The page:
It’s worth going to YouTube for, honestly.

Welcome to Shea Stadium, 1965. We’ve moved on a year, past Help! and into a shaggier, more thoughtful Beatles, at least according to the pre-level collage that flashes around the screen. They look pretty similar to me, but the audience of robots they’re playing to is bigger still, and the confidence dial in their artificial heads has been turned up to maximum, all three of the guitarists now jockeying for the position of Most Suave. (Ringobot still looks vaguely addled, and his face has morphed to get even more misshapen. Or is that just me?)

Before we go any further, people in the comments section have pointed out that not everybody knows their way around Rock Band. Basically, as the notes come up on the screen, you press down the corresponding bar on the guitar neck and strum the strummer – like in Guitar Hero. For the drums, you hit the right drum pad at the right time, or pump the foot pedal for the orange bars, and vocals are dealt with in the same manner as Singstar – if the pitch of your voice matches the scrolling horizontal bar, you’re on the right note. You only need to be playing one instrument to get through a song – the guitar doubles as a bass guitar, so it’s two modes in one – and completing all the levels in a stage, for example the Ed Sullivan stage, will unlock the next one.

Another question – can you tell if Ringo was a good drummer from this? Well, one running joke has it that if you can play the drums on Expert, you’re better than Ringo, and it’s received wisdom that playing Expert drums on Rock Band is good preparation for being a real drummer. How true that is, I don’t know – I don’t think the vocal mode could make a singer out of you, it’s more holding your hand as your voice careens about searching for the right pitch.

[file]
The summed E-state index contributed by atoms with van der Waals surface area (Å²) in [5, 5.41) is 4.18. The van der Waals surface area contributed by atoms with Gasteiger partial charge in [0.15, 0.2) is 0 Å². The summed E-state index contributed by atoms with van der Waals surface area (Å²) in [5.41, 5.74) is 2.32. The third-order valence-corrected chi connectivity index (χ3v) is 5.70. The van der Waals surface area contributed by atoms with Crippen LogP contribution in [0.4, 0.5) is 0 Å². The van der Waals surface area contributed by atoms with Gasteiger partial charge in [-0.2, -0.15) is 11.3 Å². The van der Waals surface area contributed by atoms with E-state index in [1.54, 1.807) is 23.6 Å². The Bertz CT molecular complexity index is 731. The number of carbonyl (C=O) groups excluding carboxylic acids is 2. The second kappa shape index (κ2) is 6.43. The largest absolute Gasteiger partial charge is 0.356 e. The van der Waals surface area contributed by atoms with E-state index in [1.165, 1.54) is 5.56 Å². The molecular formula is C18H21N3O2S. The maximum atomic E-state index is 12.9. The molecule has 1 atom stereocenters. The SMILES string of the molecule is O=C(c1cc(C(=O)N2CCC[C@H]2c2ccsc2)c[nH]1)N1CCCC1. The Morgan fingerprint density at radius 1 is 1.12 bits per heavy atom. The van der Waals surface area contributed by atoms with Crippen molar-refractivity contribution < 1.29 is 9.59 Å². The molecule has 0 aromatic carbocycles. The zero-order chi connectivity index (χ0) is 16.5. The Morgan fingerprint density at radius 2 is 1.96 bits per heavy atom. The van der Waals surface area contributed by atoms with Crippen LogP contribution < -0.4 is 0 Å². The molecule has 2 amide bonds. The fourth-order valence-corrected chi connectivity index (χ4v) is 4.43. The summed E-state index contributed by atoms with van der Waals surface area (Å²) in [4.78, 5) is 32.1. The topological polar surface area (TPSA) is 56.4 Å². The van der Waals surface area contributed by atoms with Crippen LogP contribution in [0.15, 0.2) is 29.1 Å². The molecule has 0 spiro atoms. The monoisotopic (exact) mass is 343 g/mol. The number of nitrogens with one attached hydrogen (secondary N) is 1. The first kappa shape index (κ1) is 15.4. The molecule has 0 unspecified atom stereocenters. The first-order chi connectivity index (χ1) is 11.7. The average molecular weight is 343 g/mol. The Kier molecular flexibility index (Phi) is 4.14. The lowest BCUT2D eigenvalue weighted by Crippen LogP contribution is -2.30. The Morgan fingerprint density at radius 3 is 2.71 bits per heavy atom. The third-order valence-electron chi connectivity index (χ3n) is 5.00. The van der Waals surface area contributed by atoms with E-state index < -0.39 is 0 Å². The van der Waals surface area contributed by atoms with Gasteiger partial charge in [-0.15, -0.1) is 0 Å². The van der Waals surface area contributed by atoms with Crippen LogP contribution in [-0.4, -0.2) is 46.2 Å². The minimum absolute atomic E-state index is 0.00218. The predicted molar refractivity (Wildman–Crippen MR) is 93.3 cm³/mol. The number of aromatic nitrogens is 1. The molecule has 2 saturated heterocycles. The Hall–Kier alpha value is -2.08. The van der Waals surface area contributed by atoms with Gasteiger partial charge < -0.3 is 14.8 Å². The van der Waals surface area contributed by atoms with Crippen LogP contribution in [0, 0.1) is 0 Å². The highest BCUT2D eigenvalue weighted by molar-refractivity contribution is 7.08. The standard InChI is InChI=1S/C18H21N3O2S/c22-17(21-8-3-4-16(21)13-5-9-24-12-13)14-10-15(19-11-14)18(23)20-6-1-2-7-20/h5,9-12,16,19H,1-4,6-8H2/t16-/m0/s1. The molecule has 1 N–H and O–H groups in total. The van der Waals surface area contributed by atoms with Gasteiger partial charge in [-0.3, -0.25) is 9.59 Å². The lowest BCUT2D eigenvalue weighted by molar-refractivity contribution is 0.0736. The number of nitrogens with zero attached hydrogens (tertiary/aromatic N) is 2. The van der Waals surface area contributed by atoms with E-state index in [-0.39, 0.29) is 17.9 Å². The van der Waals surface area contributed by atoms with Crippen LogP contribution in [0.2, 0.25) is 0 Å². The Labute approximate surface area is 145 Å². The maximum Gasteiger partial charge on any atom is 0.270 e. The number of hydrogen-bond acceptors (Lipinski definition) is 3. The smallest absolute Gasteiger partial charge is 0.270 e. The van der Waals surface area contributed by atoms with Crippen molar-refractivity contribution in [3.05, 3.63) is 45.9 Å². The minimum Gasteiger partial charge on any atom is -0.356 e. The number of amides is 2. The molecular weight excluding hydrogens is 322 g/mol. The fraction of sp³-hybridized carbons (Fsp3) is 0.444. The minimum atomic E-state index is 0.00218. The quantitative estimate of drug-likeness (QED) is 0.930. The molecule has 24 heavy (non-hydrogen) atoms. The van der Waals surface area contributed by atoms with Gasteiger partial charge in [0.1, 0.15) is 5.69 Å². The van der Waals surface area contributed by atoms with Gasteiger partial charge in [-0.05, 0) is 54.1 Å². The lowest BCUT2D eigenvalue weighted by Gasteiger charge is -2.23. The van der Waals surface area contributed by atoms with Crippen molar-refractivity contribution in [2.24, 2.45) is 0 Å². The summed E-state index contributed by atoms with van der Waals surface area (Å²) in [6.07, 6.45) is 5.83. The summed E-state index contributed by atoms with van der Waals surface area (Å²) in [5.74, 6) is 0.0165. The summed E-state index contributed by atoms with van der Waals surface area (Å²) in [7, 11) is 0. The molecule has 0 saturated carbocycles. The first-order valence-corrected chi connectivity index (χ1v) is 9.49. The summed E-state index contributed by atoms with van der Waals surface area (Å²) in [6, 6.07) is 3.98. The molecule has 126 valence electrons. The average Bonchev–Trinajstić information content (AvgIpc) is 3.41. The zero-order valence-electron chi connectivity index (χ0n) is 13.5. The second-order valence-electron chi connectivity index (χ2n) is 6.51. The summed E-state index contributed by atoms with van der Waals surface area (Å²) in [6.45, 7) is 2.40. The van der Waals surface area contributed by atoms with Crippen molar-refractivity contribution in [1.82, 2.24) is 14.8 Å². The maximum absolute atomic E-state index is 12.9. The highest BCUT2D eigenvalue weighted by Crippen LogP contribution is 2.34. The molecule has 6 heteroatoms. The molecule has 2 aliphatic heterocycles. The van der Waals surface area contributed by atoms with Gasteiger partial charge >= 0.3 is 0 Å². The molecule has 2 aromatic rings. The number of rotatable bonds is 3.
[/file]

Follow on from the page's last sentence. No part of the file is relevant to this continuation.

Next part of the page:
Also, I’ve been asked to write more about music-as-gaming. I will, no doubt. But not with this song. Play on this one was semi-tricky, but not that inspiring or involving, so I’m just going to talk about the song itself, which is about the Beatles falling from grace.

Or rather, it’s the first song in the game that’s about losing rather than winning.

Everything before has been in the persona of someone who either wants and can get, or already has. Back on the Ed Sullivan show, we heard the stories of poor boys made good, people who’ve worked Hard Day’s Nights and realise that money Can’t Buy Them Love, sweet tales of decent young chaps. But now it’s a year later, the Beatlebots are playing to a crowd of thousands of simulated fans, they’re right on top of the world, they’ve grown up a bit, they’ve tasted the temptations of Mammon. The sound seems richer, fuller, more mature, heavier somehow. We’re getting nifty stylistic tricks like the ending suddenly erupting into double-time – there’s a sense of playing with the boundaries. The Beatles are now big enough to experiment – what’s a good experiment?

I know! Let’s write a song about a complete dick!